The circumference of the Marlborough Circle passes through the western side of the monument in the approximate position of the public car park opposite the post office. This part of the henge still retains many large stones, which give a good impression on how it might have looked in times past. The next group of church sites, which led to my discovery of the circles lie close to the small brook that eventually merges into the famous Kennet river.
Leaving the henge by its northern gateway via the A.4361 and travelling north the first point after Avebury is the ancient church of Winterbourne Monkton . This is found by turning left at the sign about a 1.2 miles from the henge and following through to the car park alongside the farm buildings. Here can be found a small church, dedicated to St. Mary Magdalene dating to 1133 AD. There is suggestion that it marked the spot of an earlier chapel founded by some monks from Glastonbury in 928 AD. Inside can be found two unusual timber pillars, which support a square bell tower with an inset pitched roof. Outside, at its eastern end, can be seen a large recumbent sarsen stone which marks the grave of Reverend Brinsden who died in 1710 AD. This was taken from an ancient barrow just north of the church. At the western end of the church old undressed foundation stones can be clearly seen at ground level. Such stones are found in many churches and are so obvious that they suggest a deliberate intent of incorporating stones from pagan sites into the structure of the building. Inside there is an ancient font giving clues to the antiquity of the church. This receptacle is carved with chevron design and has an ancient fertility symbol on its northern face.
Leave the church and turn left at the junction with the A.4361. The next site can be found by a left turn just prior to a sharp right hand bend in the road. On entering the hamlet of Berwick Bassett a sign marking the footpath way to the church can be found on the right hand side of the road. This straight trackway, covered over by trees gives a feeling of walking through a tunnel before emerging in front of the small 14th century church of Berwick Bassett dedicated to St. Nicholas . When I first saw this church twenty years ago it was derelict being made redundant in 1972. It has recently been restored by the Churches Conservation Trust. Part stone and part brick the building has a small unusual tower. Close by are some standing stones drilled to take gate posts. Whether these are old or recent I cannot tell, but an information leaflet on the church states that sarsen stones were used for grave stones at this site. The church has a 13th century font suggesting that it was built on the site of an earlier church.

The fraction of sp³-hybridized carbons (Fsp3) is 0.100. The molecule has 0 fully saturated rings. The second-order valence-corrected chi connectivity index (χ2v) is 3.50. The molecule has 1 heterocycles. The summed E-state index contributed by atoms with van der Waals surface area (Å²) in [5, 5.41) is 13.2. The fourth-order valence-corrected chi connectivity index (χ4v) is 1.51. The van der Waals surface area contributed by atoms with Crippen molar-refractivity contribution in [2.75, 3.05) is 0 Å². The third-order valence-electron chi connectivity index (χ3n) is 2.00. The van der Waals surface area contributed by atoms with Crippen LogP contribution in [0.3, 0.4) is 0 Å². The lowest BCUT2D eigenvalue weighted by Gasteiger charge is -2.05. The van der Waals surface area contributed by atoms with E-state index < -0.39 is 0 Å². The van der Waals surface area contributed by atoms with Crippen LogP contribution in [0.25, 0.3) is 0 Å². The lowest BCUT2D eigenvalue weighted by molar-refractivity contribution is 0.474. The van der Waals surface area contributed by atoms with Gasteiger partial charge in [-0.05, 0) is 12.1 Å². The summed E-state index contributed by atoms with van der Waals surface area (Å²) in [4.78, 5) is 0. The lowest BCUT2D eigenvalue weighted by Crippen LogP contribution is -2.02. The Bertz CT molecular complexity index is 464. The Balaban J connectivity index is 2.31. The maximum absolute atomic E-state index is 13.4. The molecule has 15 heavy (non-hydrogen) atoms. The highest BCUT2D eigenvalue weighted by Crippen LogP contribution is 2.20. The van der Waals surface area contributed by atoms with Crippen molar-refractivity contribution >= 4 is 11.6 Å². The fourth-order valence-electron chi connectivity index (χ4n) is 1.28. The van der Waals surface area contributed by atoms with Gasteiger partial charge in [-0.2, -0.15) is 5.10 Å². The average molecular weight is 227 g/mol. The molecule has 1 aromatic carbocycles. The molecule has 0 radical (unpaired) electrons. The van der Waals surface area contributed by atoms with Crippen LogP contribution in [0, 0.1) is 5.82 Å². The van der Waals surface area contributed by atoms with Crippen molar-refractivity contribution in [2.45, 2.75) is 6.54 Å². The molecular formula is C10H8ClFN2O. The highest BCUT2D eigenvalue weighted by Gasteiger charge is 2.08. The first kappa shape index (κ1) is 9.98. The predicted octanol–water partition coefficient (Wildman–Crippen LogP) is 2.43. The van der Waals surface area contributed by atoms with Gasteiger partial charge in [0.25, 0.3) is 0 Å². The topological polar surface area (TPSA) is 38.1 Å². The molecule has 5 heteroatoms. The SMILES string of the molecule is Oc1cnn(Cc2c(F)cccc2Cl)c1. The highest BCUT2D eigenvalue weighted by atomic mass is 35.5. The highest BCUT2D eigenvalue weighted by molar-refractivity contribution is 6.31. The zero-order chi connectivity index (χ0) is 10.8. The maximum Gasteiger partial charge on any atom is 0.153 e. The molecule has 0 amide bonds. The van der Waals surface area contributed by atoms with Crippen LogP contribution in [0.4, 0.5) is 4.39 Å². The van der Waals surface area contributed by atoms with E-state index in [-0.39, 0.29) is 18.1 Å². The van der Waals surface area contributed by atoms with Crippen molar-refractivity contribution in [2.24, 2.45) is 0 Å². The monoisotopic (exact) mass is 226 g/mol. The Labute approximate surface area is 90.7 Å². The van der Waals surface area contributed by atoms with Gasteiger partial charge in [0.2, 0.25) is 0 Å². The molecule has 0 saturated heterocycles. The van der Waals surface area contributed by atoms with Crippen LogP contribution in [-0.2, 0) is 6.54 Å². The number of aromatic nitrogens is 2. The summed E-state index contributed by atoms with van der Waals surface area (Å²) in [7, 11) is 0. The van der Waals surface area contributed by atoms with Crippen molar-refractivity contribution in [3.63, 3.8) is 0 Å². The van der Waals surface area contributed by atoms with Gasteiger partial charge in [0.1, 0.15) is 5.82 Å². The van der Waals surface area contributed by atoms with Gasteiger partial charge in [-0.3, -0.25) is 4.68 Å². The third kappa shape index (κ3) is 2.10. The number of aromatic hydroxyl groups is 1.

Continuing back along the A.4361 the church of Winterbourne Bassett can be found from another signposted left turn 1.2 miles from the turning to Berwick Bassett. On entering the village the church can be found via a short roadway on the left hand side. Built in stone with the earliest parts dating from around 1100 A.D it has a light airy feeling with resplendent deep red and purple stained glass windows. The church was originally dedicated to St. Katherine with St. Peter being added at a later date. A gently curving trackway leads from this church and follows the exact line of the circumference of the circle for a distance of about one mile to the next church at Broad Hinton.
For those who wish to travel by car return back to the A.4361 and turn left. Take the next turning left which is signposted to Broad Hinton. The church is off this road on the left hand side and the directions are signposted. Broad Hinton church like the previous churches is fairly small although is used more frequently than the others. Surrounded by trees, including a ancient Yew, the light in the church is much more sombre and brooding reflected in the blackened oak panelling and intricate memorials to the dead. Outside there is a stone cross but its base does not suggest it is of great age. The trackway from Winterbourne Bassett can be found to the eastern side of the churchyard. Of all the churches this is the greatest distance from the calculated line, which follows the footpath. The exact crossing point, to form a 60° angle between East Kennet Long Barrow and the centre of the eastern circle is marked by a small pond close to the church way junction with the B.4041.
Returning back to the main road, a white horse chalk figure can be clearly seen on the side of the downs opposite. The intersection point between the two circles lies just off the left hand side of this road in the middle of a cornfield. Access to it can be found from a bridleway about 2.4 miles along the road from the junction out of Broad Hinton.
Continuing towards Wroughton the church can be found shortly after the road dips down the escarpment on the left hand side. This is a large church, dedicated to St. John the Baptist was built in Norman times. An older Saxon church is known to have stood on the site prior to 965 A.D. because it was mentioned in an Anglo-Saxon charter. There is the remains an ancient broken cross in the churchyard. There are also some old earthworks to the southwest of the church yard, which face out towards Swindon. Remains of Roman pottery have been found in the field alongside the church. The church details state: